Elevated cell sugar concentrations increase hyaluronan production and promote cancer growth

Published on February 28, 2013 at 2:53 AM · No Comments

According to a recent University of Eastern Finland (UEF) study, elevated cell sugar concentrations increase the production of hyaluronan which, in turn, promotes cancer growth. Regulating the production of hyaluronan may be a way to prevent the spreading of cancer.

Hyaluronan is a long, linear carbohydrate polymer present in the human body. It forms a coating on the surface of many cells and plays a key role in fetal development and in the maintenance of normal tissue balance.

Under normal circumstances, hyaluronan promotes tissue healing; however, it can also maintain inflammation and promote the growth of cancer cells. Due to its high water retention capacity, hyaluronan is widely used in cosmetics and also in the medical sector, for example in the treatment of osteoarthritis symptoms and in eye surgery. Hyaluronan injected into the human body for treatment purposes is not associated with cancer risk.

Cells produce hyaluronan with the help of three cell membrane enzymes (HAS1, HAS2 and HAS3), and the production process also needs glucose derivatives.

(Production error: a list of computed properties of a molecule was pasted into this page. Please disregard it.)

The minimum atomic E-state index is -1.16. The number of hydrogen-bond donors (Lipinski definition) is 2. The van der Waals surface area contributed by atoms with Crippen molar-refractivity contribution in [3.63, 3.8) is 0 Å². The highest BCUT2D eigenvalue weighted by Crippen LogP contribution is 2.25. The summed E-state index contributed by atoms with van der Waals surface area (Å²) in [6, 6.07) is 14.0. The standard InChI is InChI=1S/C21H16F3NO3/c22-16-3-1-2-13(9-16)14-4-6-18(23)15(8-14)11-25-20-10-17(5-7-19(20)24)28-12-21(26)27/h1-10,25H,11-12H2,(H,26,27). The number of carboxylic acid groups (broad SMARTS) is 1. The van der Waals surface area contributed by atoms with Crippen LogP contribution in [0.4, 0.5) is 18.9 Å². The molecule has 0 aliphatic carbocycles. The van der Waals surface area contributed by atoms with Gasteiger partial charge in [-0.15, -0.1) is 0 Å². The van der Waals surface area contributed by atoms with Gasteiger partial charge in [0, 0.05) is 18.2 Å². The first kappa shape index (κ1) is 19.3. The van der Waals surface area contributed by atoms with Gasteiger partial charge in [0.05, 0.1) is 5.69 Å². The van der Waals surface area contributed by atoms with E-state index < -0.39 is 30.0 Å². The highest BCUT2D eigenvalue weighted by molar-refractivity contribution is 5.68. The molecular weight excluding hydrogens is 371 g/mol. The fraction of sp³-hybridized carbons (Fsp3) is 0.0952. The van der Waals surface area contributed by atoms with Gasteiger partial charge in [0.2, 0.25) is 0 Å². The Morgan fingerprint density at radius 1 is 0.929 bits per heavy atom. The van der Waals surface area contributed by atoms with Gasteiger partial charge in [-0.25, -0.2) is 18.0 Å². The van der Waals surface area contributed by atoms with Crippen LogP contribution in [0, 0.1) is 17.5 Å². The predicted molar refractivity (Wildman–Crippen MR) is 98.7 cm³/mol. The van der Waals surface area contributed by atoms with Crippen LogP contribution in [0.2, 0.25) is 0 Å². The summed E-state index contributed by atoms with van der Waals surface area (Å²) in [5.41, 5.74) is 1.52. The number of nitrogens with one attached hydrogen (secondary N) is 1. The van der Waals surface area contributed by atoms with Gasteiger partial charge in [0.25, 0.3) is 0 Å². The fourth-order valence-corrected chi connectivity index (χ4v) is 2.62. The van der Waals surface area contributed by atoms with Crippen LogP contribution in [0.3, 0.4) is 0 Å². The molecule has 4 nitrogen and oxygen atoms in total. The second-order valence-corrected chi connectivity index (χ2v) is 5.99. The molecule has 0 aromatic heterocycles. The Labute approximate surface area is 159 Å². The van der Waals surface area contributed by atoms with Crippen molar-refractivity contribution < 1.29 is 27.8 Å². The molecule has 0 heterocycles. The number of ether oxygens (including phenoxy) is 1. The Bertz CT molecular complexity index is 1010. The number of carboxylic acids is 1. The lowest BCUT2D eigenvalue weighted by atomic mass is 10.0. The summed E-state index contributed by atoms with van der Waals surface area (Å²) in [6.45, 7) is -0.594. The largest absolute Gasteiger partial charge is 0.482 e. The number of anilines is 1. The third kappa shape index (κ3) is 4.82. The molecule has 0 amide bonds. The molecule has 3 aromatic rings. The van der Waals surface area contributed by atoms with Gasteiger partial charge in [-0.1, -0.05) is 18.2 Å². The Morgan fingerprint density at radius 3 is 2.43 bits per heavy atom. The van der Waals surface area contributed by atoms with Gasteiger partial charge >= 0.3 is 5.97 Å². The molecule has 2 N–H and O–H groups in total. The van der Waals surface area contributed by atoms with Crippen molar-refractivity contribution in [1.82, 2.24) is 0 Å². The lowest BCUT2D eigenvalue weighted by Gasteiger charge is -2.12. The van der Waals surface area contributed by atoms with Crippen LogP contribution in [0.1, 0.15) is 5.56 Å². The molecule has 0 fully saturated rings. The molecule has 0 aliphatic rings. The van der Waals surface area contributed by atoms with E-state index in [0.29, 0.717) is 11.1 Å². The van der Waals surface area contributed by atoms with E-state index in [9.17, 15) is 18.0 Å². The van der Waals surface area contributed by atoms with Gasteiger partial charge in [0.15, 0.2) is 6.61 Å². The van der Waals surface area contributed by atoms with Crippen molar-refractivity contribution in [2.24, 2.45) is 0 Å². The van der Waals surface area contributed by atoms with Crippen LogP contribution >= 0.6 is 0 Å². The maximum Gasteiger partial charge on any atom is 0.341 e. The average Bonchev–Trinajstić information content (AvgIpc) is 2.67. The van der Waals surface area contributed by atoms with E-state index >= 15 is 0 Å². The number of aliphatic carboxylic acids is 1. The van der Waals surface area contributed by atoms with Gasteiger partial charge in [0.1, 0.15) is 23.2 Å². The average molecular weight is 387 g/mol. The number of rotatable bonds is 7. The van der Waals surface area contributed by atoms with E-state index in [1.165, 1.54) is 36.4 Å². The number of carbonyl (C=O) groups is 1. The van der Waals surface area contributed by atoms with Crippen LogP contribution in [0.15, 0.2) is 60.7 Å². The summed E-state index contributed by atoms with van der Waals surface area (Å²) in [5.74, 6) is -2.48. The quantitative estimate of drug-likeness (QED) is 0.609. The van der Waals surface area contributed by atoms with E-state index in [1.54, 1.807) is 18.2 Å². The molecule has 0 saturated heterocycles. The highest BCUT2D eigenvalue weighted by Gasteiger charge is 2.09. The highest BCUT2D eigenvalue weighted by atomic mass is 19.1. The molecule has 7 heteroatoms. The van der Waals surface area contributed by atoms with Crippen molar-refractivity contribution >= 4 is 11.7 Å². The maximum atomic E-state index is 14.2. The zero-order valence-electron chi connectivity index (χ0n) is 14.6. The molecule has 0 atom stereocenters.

Hyaluronan synthase 1, i.e. the HAS1 enzyme, is the least well known of the hyaluronan-producing enzymes, and yet its role in cancer malignity seems to be greater than previously thought. Published in Journal of Biological Chemistry, the UEF study showed that HAS1 requires a higher sugar concentration for the production of hyaluronan than HAS2 and HAS3. This finding may be significant for fighting cancer, as cancer cells are known to thrive on blood glucose. Increased glucose levels can lead to increased production of hyaluronan which, in turn, promotes cancer growth. Increased hyaluronan levels have also been found in diabetics with increased blood sugar levels. Diabetics are known to have a higher risk for breast cancer.

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